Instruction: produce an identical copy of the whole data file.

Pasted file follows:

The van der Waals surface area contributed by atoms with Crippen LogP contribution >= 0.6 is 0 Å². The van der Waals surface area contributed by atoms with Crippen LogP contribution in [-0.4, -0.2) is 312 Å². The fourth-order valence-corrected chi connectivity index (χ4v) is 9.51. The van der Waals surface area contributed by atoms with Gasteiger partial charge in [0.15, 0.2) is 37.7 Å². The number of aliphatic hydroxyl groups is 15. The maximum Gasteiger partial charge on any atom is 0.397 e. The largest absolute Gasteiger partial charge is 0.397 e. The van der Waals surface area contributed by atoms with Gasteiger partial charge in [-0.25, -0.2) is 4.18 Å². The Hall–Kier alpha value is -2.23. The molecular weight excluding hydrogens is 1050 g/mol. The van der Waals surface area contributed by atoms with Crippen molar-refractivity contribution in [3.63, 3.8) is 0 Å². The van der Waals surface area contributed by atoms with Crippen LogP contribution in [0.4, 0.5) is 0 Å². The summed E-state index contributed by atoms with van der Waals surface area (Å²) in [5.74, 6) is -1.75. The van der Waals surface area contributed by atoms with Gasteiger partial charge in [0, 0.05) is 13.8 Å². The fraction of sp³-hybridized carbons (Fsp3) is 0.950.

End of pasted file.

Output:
The van der Waals surface area contributed by atoms with Crippen LogP contribution >= 0.6 is 0 Å². The van der Waals surface area contributed by atoms with Crippen LogP contribution in [-0.4, -0.2) is 312 Å². The fourth-order valence-corrected chi connectivity index (χ4v) is 9.51. The van der Waals surface area contributed by atoms with Gasteiger partial charge in [0.15, 0.2) is 37.7 Å². The number of aliphatic hydroxyl groups is 15. The maximum Gasteiger partial charge on any atom is 0.397 e. The largest absolute Gasteiger partial charge is 0.397 e. The van der Waals surface area contributed by atoms with Gasteiger partial charge in [-0.25, -0.2) is 4.18 Å². The Hall–Kier alpha value is -2.23. The molecular weight excluding hydrogens is 1050 g/mol. The van der Waals surface area contributed by atoms with Crippen molar-refractivity contribution in [3.63, 3.8) is 0 Å². The van der Waals surface area contributed by atoms with Crippen LogP contribution in [0.4, 0.5) is 0 Å². The summed E-state index contributed by atoms with van der Waals surface area (Å²) in [5.74, 6) is -1.75. The van der Waals surface area contributed by atoms with Gasteiger partial charge in [0, 0.05) is 13.8 Å². The fraction of sp³-hybridized carbons (Fsp3) is 0.950.